60% of sufferers are men - although women tend to purchase the most treatments!
Athletes foot affects a wide population - from teenagers to the late middle aged.
Risk is shown to increase with age in both men and women.
People with diabetes, obesity and heart problems (i.e. with poor circulation), and those involved in sports are more susceptible to the infection.'
64% of sufferers are between the ages of 25 and 55
Most current treatments available over the counter are known as fungistatic - meaning they inhibit or 'stun' the fungus. In order to get rid of the infection, especially severe infections, some fungistatic medications require a treatment period of up to four weeks, or should be applied for at least a few days after symptoms have disappeared.
Since most sufferers tend to stop treatment when symptoms disappear - in fact 51% of sufferers' treat for one week or less.
1 NOP 2000
2 TGI 2000
3 MRC Omnibus 1997
The Patients Perspective
A recent survey by Novartis Consumer Health has revealed that athlete's foot, despite being a common problem affecting one in five in the UK, can actually be a debilitating condition in many respects and remains a social stigma!
Many believe athlete's foot can affect a sufferer's social life:
67% of those surveyed claimed that they would not go swimming.
30% would opt out of sport altogether.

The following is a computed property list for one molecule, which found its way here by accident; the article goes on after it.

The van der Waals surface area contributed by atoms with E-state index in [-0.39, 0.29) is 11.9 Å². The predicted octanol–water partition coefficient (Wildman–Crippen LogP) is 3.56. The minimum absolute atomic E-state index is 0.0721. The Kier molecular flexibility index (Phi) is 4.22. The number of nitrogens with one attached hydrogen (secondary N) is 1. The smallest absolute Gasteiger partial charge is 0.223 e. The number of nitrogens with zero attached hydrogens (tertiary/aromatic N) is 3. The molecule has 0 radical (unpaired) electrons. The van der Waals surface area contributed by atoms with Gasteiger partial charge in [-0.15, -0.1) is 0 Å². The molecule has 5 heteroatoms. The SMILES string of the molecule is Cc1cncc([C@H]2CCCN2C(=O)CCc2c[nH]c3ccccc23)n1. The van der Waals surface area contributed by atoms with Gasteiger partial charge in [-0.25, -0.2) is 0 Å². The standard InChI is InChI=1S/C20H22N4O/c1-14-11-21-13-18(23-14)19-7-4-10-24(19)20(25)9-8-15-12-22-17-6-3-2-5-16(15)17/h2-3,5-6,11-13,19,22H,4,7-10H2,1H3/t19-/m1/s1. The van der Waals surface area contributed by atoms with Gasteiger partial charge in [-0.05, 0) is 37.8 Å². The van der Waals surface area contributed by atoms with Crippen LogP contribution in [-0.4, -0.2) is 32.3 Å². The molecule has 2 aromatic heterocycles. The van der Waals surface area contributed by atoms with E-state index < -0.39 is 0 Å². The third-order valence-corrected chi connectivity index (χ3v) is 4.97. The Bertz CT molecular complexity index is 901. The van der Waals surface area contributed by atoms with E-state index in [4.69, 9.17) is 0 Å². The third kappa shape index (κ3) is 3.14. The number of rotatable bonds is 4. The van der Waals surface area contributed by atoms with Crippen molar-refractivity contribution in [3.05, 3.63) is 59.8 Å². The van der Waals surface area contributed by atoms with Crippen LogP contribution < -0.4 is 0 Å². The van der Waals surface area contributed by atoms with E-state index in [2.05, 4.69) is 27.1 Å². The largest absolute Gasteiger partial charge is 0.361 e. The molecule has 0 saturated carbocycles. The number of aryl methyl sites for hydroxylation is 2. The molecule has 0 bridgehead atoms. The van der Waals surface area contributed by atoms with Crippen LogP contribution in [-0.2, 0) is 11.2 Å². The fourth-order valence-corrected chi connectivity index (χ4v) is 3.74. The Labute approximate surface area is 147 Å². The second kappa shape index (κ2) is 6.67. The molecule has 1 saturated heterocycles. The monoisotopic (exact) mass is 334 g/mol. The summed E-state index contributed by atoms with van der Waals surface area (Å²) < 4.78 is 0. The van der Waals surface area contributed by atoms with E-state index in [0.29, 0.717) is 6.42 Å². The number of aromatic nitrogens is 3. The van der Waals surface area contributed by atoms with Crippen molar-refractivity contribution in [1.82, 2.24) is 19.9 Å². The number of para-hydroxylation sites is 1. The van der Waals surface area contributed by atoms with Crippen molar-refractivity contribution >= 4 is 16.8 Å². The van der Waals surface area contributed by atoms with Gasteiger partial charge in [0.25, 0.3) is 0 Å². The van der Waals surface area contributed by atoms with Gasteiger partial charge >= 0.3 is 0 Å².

One in four said they wouldn't sunbathe when infected.
63% would avoid luxuries such as the sauna/steam room.
Eight one per cent of people find athlete's foot embarrassing - not surprising given 85% of people believe bad hygiene to be a trigger for the fungal infection - and in Europe the condition can be translated to mean 'foot mushrooms'!
Twenty nine per cent don't know what athlete's foot is - although some will almost certainly have had the condition - and 22% do not think its contagious - leading many to unknowingly infect others, including their families.
Indicating a need for public education about athlete's foot and effective treatment, 32% of people think once you have athlete's foot you have it for life!
Cultural differences also show up with regards to feet - more than a third of Europeans admit to being 'turned on' by feet whereas only 9% of people in the UK feel the same way.
Eighty five per cent of people say that feet with the condition are unpleasant to look at!
The Human foot was designed to travel on soft, natural surfaces like earth. We now spend every day walking and standing on unnatural hard, flat surfaces like pavements and floors.
These surfaces force our feet to roll over to gain ground contact and our arches to flatten. Rolling over of the foot - or "Excess Pronation" is believed to affect over 50% of the population!
Interestingly, although the foot rolls inwards, often the shoe will wear excessively on the outside edge of theheel. This is because the foot normally 'lands' on the outside edge first and consequently rolls over causing excess pronation as a compensatory motion.
Just like the tyres on a car, poor alignment of the feet can cause wear and tear to other parts of the body. "Excess Pronation" often disrupts normal knee function and hip alignment and increases forces on the muscles in the lower back. Subsequently, "Excess Pronation" can cause a wide range of common complaints.